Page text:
She said that she wanted to insure uninterrupted funding for the military. But, later in , as the Presidential primaries drew near, she called for additional Democratic debates, a position that seemed to put her at odds with the Hillary Clinton campaign and, not coincidentally, with Debbie Wasserman Schultz, the D. A few months later, Gabbard resigned her D. When Clinton won the nomination, it posed a problem for Gabbard, until someone came along to solve it: Donald Trump, whose victory insured that Sanders supporters would pay no substantial price for having abandoned Clinton.
Her claim is not entirely believable, but it spares her from having to answer the question of whether she would have accepted such an offer. Gabbard says that she and Trump talked mainly about foreign policy; as a candidate, he had suggested, however inconsistently, that he would curb military interventions. Gabbard recalls that she found the meeting encouraging. Given the overwhelmingly Democratic makeup of her district, this approach cannot be explained by electoral calculation, and it has complicated her relationship with some of the grassroots activists who might otherwise be inclined to support her.
When Gabbard appeared in Syria, last January, many wondered whether she was carrying a message to Assad from Trump. The videos conveyed the impression that these outsiders had brought chaos to Syria, and that the only path to peace was to put down the insurgency.
ISBN 13: 9781468011333
Upon her return, Gabbard gave an interview in which she intimated that she and Assad—who is known to viciously punish dissent—had negotiated an agreement to bring democracy to Syria. And yet, instead of distancing herself from this episode, she has embraced it.
Howard Dean, the former D. Gabbard should not be in Congress. The current version of the bill has fourteen co-sponsors, eight Republicans and six Democrats, but it has not received a vote. The United States has been prosecuting a war on terror for more than sixteen years; Gabbard is one of vanishingly few Democratic politicians who are eager to talk about it.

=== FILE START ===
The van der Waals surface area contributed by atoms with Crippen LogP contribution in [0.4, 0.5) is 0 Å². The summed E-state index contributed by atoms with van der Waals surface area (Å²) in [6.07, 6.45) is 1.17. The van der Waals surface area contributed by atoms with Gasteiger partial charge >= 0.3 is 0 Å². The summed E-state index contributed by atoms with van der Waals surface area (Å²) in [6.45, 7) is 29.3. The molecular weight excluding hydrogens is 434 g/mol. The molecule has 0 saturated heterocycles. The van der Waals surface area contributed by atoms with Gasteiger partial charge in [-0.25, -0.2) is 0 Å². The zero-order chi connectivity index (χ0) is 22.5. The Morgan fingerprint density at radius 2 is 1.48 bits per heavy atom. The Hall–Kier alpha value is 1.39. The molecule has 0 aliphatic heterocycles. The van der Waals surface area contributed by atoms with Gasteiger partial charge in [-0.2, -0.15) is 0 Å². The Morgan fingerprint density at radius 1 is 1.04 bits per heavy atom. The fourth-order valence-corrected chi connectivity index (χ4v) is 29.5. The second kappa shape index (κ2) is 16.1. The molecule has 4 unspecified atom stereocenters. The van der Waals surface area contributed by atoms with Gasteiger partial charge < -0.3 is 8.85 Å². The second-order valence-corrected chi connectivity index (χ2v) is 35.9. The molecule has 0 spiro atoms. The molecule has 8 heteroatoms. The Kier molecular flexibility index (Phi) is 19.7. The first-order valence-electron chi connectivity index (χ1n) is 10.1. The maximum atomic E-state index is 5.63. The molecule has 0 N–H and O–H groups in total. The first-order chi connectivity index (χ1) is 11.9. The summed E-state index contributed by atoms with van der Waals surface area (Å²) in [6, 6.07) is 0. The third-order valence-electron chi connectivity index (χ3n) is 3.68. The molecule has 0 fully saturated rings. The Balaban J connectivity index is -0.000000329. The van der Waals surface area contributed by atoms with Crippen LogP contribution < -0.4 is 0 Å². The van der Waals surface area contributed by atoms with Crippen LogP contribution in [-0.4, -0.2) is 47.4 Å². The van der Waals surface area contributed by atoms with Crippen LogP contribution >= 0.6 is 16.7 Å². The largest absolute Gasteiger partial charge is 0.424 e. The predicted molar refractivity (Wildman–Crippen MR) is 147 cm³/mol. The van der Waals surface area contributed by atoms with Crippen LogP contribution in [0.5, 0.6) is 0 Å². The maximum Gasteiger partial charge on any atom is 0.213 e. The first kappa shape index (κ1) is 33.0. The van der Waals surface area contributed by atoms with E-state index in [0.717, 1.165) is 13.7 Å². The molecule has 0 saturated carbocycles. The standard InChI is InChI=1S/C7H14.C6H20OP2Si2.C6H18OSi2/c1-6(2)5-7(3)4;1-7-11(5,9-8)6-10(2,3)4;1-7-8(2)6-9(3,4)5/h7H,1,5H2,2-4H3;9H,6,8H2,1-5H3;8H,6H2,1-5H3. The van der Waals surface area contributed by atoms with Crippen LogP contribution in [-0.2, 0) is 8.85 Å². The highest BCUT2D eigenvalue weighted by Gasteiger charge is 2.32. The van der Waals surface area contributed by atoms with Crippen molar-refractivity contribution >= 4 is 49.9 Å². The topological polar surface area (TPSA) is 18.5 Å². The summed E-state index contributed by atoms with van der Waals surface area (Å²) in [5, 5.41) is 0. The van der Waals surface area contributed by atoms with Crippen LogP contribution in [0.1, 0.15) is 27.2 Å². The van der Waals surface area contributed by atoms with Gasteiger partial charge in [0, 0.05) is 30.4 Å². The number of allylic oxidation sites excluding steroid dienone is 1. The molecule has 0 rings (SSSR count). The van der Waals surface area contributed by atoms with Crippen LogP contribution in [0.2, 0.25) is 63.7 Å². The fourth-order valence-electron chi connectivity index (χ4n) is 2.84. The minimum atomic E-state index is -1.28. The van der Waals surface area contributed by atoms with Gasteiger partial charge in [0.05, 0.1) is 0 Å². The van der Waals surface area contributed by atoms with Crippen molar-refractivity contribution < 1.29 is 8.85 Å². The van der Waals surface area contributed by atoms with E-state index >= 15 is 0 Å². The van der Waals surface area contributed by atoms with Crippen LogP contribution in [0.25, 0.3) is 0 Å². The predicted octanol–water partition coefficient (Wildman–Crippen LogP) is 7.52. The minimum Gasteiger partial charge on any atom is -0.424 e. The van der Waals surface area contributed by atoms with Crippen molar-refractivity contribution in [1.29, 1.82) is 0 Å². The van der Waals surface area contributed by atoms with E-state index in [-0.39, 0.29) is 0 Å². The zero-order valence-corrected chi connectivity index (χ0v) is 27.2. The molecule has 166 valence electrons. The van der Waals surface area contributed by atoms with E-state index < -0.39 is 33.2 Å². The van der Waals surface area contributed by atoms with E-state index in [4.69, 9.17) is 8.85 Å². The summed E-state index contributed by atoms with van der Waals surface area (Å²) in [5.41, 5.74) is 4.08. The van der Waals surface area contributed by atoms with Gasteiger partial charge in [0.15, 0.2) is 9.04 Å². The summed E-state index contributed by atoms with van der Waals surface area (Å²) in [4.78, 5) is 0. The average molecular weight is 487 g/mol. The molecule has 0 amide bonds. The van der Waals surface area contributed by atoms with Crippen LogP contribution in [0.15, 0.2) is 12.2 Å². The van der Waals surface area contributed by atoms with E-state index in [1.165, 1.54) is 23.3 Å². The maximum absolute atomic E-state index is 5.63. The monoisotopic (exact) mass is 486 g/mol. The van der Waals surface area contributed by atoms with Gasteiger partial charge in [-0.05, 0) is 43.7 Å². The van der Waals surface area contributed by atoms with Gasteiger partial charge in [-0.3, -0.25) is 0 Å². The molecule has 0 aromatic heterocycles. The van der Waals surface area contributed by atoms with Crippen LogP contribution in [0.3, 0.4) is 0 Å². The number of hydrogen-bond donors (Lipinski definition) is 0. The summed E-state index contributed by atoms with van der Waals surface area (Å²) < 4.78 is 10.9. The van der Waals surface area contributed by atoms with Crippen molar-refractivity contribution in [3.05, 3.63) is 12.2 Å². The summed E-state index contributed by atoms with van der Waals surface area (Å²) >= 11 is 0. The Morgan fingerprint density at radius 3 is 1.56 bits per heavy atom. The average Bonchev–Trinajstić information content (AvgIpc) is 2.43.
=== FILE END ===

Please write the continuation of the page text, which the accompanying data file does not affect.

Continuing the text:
She was born in American Samoa and moved to Hawaii in , when she was two. Her first political passion was environmentalism, an interest derived from her first recreational passion, which was the ocean. On the morning after Memorial Day, she and Williams woke up before dawn and drove to an unmarked beach so that they could take paddleboards out to an island they like. As the sun rose, they ate mangoes and lychees on the sand. In , when Tulsi Gabbard was only twenty-one, she ran, as a Democrat, for the Hawaii State House of Representatives, alongside another first-time candidate: her father, who sought and won a seat on the nonpartisan Honolulu City Council.
She is eager, now, to explain that she and her father had entirely separate political lives.
In her first political incarnation, Gabbard balanced liberal environmentalism with a pronounced conservative streak. Six years later, Tulsi Gabbard led a protest against a bill that would have legalized civil unions for same-sex couples. That same year, in the Hawaii State House, she delivered a long, fierce speech against a proposed resolution meant to target anti-gay bullying in public schools.